“This disproportionate use of menthol cigarettes among Black Americans is not a coincidence,” Dr. Yerger continued. “I was one of the first tobacco documents researchers out of UCSF who exposed the tobacco industry’s systematic, predatory marketing schemes to dump highly concentrated menthol cigarette marketing into urban inner-city areas. The tobacco industry's pervasive presence in these neighborhoods, along with its powerful corporate influences and building relationships with some Black organizations and their leaders have contributed to the racialized geography of today’s tobacco-related health disparities.”

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In 2011, the FDA’s own scientific advisory committee concluded that the “Removal of menthol cigarettes from the marketplace would benefit public health in the United States.”

If the sale of menthol-flavored cigarettes is indeed banned, the FDA projects a 15.1% drop in smoking within 40 years, which would help save between 324,000 to 654,000 lives. The agency also projects the ban would stop between 92,000 and 238,000 smoking-related deaths among African Americans—that’s up to 6,000 Black lives saved each year. The projected number of smokers who would quit due to the ban is almost 200,000 African American smokers.

As a result of the Plaintiffs’ first lawsuit, the FDA made the landmark determination to add menthol to the list of banned characterizing flavors in cigarettes. To begin that rulemaking process, the FDA issued a Notice of Proposed Rulemaking to ban the sale of menthol cigarettes in the marketplace. Given that success, the Plaintiffs voluntarily dismissed their initial lawsuit.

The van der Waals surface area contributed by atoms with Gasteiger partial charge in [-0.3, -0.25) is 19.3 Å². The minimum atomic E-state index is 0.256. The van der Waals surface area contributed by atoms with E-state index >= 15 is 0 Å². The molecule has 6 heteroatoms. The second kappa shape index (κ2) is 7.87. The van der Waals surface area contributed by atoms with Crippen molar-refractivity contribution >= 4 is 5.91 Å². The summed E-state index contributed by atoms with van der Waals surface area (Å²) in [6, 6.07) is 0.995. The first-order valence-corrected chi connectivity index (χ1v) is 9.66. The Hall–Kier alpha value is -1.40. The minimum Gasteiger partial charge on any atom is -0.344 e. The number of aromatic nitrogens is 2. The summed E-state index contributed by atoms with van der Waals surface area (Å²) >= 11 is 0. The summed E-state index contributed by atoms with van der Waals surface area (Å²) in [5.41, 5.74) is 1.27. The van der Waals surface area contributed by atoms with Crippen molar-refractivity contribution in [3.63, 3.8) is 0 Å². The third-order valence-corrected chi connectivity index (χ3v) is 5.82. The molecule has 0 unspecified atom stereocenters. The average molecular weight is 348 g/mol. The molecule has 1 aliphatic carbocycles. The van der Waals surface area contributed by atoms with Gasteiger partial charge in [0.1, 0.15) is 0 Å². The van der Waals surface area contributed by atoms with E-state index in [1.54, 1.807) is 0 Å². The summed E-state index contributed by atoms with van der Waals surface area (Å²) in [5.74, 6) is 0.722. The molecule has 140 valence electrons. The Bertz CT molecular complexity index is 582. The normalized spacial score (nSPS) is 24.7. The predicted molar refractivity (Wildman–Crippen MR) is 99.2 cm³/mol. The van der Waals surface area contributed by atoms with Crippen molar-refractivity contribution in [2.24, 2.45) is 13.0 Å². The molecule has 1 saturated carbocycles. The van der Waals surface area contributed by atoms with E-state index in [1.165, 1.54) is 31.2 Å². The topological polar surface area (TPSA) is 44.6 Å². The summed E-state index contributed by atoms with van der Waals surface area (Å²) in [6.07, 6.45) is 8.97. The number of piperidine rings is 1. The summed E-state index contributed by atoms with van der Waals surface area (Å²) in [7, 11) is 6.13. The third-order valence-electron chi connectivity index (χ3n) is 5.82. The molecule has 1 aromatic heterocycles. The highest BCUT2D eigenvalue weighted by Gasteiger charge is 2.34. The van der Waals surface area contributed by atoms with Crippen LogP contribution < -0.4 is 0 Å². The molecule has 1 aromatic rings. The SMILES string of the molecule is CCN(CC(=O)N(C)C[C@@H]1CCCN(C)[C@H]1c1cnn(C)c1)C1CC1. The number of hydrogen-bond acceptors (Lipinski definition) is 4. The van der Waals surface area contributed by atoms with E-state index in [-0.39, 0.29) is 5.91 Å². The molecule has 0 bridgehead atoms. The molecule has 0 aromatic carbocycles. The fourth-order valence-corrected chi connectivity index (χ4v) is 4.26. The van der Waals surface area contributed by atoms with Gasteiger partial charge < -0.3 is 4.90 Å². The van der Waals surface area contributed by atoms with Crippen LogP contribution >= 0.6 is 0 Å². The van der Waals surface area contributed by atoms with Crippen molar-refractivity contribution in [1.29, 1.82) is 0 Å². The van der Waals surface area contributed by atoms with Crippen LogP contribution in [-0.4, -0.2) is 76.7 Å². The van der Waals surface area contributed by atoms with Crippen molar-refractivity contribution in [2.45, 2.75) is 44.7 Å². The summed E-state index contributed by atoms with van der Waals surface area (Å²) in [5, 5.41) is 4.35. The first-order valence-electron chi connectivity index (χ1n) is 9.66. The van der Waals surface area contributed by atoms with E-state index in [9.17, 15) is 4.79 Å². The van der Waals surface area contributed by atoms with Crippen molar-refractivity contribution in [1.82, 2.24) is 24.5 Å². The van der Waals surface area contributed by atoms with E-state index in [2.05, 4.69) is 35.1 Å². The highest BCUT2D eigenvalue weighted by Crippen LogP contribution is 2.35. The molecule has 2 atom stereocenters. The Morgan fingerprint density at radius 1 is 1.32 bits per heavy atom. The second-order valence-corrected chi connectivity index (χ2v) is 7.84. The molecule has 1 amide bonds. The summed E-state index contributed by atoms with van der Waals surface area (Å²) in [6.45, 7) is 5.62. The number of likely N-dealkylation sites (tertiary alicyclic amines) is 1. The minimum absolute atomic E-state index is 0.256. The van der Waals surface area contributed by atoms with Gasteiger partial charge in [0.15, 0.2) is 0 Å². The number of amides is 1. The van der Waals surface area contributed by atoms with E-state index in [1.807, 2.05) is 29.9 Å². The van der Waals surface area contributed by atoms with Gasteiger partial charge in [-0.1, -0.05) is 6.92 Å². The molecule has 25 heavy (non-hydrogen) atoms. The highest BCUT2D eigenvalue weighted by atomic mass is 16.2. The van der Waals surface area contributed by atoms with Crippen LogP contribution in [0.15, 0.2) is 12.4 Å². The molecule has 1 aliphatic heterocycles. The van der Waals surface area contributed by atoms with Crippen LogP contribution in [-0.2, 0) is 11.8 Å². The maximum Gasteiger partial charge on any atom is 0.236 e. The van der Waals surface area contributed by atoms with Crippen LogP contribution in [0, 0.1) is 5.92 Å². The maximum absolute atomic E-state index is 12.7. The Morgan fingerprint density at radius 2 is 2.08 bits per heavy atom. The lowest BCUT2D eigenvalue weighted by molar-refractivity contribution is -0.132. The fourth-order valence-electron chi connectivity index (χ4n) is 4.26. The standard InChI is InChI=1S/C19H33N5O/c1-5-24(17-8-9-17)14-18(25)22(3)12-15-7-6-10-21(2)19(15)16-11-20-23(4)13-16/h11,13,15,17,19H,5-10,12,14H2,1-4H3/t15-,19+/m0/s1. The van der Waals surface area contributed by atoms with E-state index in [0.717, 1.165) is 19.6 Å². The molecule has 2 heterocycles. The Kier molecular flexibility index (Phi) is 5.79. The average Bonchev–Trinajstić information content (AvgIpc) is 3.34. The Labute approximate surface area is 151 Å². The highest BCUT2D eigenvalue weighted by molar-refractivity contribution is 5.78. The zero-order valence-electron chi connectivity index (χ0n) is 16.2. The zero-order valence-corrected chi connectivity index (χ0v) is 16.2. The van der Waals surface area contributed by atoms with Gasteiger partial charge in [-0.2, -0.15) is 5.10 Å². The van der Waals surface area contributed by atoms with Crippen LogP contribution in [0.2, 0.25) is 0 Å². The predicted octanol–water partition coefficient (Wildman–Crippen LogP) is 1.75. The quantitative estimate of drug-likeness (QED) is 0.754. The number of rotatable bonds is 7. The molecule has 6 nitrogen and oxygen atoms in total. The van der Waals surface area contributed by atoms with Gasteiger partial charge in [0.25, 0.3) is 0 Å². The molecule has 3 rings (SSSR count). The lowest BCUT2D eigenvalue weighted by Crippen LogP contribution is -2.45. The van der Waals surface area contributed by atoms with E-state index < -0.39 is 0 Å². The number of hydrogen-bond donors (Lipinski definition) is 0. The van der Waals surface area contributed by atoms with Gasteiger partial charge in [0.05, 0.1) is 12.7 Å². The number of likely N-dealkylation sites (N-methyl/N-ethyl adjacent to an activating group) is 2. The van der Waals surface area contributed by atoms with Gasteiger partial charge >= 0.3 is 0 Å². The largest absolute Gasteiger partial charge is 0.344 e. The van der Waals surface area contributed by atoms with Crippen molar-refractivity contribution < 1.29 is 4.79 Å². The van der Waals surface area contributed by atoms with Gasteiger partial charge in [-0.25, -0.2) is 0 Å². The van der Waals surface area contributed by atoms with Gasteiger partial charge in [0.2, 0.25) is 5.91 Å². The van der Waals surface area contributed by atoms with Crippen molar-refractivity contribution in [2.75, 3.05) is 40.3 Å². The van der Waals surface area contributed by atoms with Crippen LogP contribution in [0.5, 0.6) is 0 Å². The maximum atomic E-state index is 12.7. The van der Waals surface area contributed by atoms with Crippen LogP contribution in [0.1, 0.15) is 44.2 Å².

Today, three years later, the FDA has yet to take the final step to formally promulgate and publish the proposed rule. After setting an initial date of August 2023 to issue this rule, the FDA has delayed this rule.

“It's particularly disappointing given that the FDA has an obligation under the Tobacco Control Act to protect the health of all Americans,” said Christopher Leung, lead counsel involved with the suit.

“The Biden administration has certainly emphasized the need for health equity and to addressing the harms to particular members of society who are bearing the brunt of the tobacco company's efforts. So, our lawsuit here is asking the court for help in compelling the FDA to issue a final rule consistent with the Tobacco Control Act and the Administrative Procedure Act.

On the contrary, tobacco-aligned groups in the past have argued that banning menthol cigarettes would be impact federal and state budgets with the loss of nearly $6.6 billion in cigarette sales taxes. Menthol cigarettes account for over one-third of the U.S. cigarette market.

Other arguments from tobacco-backed groups include unintended consequences of a ban such as increased policing in Black and Brown communities due to contraband cigarettes. However, health advocates have dismissed this claim stating the ban would apply to companies that make or sell menthol cigarettes, not individual smokers.

By law, the United States has two months to respond to the lawsuit. The feds can respond to it or file a motion to dismiss.

If the suit is successful, the FDA would have 90 days to make a final ruling.